Pirlo was sceptical of the switch, according to Mazzone. “He looked at me, perplexed, before saying ‘mister, but I won’t score many goals’”. Mazzone however was convinced that the idea could work, telling Pirlo: “You are like someone who has perfect vision, but wants to cover their eyes. You must direct the play, and not play with your back to goal like an attacker.”
The switch didn’t pay immediate dividends, as even with both Baggio and Pirlo on the pitch, Brescia lost to Lazio, Roma and Atalanta, conceding seven and scoring only once. Brescia were third from bottom in the table.
Then came Juventus at the Stadio delle Alpi on April Fools’ Day.
Even without the subplots, the match sold itself: Baggio and protégé Pirlo, against Alessandro Del Piero and Zinedine Zidane? Box-office. Juve, then coached by Carlo Ancelotti, were slugging it out with Roma for the Scudetto. Such was the Giallorossi’s commanding lead at the top of the table that Ancelotti knew there was no room for error.
Juve started brightly, and Del Piero rattled the post with a curling free kick. Baggio, not wanting to be upstaged by his former understudy, then tested Edwin van der Sar from distance. Zidane, having one of his better games in what would be his final few months in Italy, was being typically Zidane – probing and prodding at the Brescia defence in order to find an opening.
Gianluca Zambrotta fired Juve into the lead at the half-hour mark with a crisp volley from the edge of the area after a corner fell kindly. After the interval, Del Piero went close to a second with an impressive overhead kick that just went over the bar; Baggio, now with speckles of grey running through that iconic ponytail, then fed Pirlo down the left, who floated a cross that narrowly missed the head of Hubner. Yet as the clock ticked down, the score remained 1-0.
With four minutes left, Pirlo picked up the ball just inside his own half.
“I used to take the ball from my teammates and immediately look for Roberto, either behind or between the line of the defence,” recalled Pirlo in a 2010 interview. As Pirlo steadily encroached into the Juve half, he took the slightest of glances to see where Baggio was.
Baggio seized upon a half-hearted offside trap, ghosting in behind centre backs Ciro Ferrara and Igor Tudor. Pirlo, in his archetypical languid manner, launched a 40-yard pass in Baggio’s direction. There was now just van der Sar standing between Baggio and the goal.
“I have never really been satisfied with the easily scored goal,” Baggio told the now defunct, and much missed, official UEFA Champions League magazine in 2011. As Pirlo’s pass was dropping from the Piedmont sky, Baggio decided to elevate the difficulty level to 100. Most players, even those who operated in the same rarefied air as Baggio, would’ve likely hit the ball first time on the volley. Another probable scenario would’ve been to control the ball with the first touch, take another couple to steady themselves, and shoot.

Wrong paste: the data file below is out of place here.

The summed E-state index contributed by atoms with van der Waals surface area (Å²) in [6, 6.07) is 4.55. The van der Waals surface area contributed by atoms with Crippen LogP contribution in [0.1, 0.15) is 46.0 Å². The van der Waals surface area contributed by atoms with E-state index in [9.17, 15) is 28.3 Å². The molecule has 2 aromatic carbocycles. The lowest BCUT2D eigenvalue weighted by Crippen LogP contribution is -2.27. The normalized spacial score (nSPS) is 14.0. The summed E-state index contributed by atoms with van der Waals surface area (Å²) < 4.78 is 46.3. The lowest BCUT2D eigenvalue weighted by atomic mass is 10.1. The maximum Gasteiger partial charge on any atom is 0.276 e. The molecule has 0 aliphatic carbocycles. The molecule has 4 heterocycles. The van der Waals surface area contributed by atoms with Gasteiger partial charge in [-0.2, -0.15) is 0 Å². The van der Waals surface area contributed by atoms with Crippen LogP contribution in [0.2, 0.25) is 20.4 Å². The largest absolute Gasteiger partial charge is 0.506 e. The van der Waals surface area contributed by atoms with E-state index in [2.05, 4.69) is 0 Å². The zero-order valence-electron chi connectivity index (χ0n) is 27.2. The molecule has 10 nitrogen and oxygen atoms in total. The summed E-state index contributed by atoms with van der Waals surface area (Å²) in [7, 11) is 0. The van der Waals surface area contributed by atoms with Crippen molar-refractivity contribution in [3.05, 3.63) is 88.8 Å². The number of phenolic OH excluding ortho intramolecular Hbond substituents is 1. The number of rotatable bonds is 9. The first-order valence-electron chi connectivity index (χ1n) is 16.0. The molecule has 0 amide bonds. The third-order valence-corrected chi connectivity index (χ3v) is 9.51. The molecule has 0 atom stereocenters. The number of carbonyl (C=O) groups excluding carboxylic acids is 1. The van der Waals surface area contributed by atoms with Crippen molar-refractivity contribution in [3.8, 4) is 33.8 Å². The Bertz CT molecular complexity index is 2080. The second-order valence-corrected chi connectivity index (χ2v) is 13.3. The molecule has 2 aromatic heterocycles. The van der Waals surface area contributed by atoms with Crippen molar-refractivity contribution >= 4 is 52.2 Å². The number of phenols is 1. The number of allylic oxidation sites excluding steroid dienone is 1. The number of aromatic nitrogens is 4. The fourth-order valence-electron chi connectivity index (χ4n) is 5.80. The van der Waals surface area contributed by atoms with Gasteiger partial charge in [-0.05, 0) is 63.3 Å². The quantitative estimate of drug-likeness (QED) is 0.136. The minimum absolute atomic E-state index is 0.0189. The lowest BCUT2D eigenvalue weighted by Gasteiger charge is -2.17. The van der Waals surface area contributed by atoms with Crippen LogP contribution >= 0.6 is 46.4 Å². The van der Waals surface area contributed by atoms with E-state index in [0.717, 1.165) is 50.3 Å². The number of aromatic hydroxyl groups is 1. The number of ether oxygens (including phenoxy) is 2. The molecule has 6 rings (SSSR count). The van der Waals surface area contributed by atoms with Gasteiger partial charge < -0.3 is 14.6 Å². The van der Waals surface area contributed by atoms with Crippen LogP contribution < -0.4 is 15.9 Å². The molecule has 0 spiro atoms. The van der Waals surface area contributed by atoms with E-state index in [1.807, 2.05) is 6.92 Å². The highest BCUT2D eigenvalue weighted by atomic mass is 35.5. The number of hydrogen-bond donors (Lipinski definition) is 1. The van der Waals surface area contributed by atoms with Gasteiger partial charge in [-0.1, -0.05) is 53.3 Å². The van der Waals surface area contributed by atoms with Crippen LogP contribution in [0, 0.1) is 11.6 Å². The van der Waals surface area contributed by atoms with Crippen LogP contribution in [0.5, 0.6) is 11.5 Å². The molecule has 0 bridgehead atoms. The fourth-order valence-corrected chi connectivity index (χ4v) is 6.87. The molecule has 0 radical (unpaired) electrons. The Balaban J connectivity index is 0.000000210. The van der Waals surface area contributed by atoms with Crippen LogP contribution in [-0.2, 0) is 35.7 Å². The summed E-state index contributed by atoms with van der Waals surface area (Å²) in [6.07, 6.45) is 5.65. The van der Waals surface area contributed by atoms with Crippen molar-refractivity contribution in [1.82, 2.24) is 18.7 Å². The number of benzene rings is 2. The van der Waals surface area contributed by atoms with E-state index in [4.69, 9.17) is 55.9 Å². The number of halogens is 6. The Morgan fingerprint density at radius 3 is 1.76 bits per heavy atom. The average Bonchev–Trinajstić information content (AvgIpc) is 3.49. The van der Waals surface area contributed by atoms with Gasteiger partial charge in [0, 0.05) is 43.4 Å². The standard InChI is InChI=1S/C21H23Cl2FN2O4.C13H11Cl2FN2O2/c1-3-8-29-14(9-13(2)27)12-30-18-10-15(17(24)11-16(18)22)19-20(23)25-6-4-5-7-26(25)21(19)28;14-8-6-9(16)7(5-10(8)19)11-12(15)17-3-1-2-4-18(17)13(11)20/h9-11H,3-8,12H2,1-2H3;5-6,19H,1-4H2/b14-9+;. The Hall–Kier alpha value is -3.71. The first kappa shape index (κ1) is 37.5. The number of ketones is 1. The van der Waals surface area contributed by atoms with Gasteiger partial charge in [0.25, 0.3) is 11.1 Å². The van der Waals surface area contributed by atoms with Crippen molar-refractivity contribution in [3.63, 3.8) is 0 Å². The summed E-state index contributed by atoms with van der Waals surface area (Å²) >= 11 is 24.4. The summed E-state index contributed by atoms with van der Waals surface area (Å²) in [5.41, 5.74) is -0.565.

Baggio doesn’t go for any of the above: he contorts his ankle like an elastic band in order to control and direct the ball in one ludicrously velvet touch, sending van der Sar’s 6ft 6in frame sprawling to the ground in a desperate attempt to save the ball.
The entire sequence is so fluid, so extraordinary, so flawless. There isn’t a trace of panic in Baggio’s movement as he glides past van der Sar: no hurried attempt to smash the ball home once he’s out of the equation. With calculating calm, Baggio waits and picks the right moment, gently stroking the ball into the net with his left foot to such a degree that it seems like Juve defender Michele Paramatti might just get to it before crossing the line. He doesn’t, of course.
Van der Sar stands motionless, hands on hips, no doubt trying to process what he’s just witnessed. There’s an argument that it’s the greatest first touch in the history of the game.
Dubbed Raffaello – after the great 16th century Renaissance artist – by legendary Juve patron Gianni Agnelli, Baggio – like all of football’s artists – imagined every pitch as a blank canvas. In a career that delivered precious little in the way of trophies, his goals became works of art: masterpieces to be rediscovered, rejoiced and dissected – in articles like this – for generations. “Whenever I see the goal again, even now, I stand up and applaud him,” wrote Mazzone in his 2014 book, Un Vita in Campo (A Life on the Pitch). In an already-bulging portfolio of astonishing goals, this was something truly special; uniquely Baggio.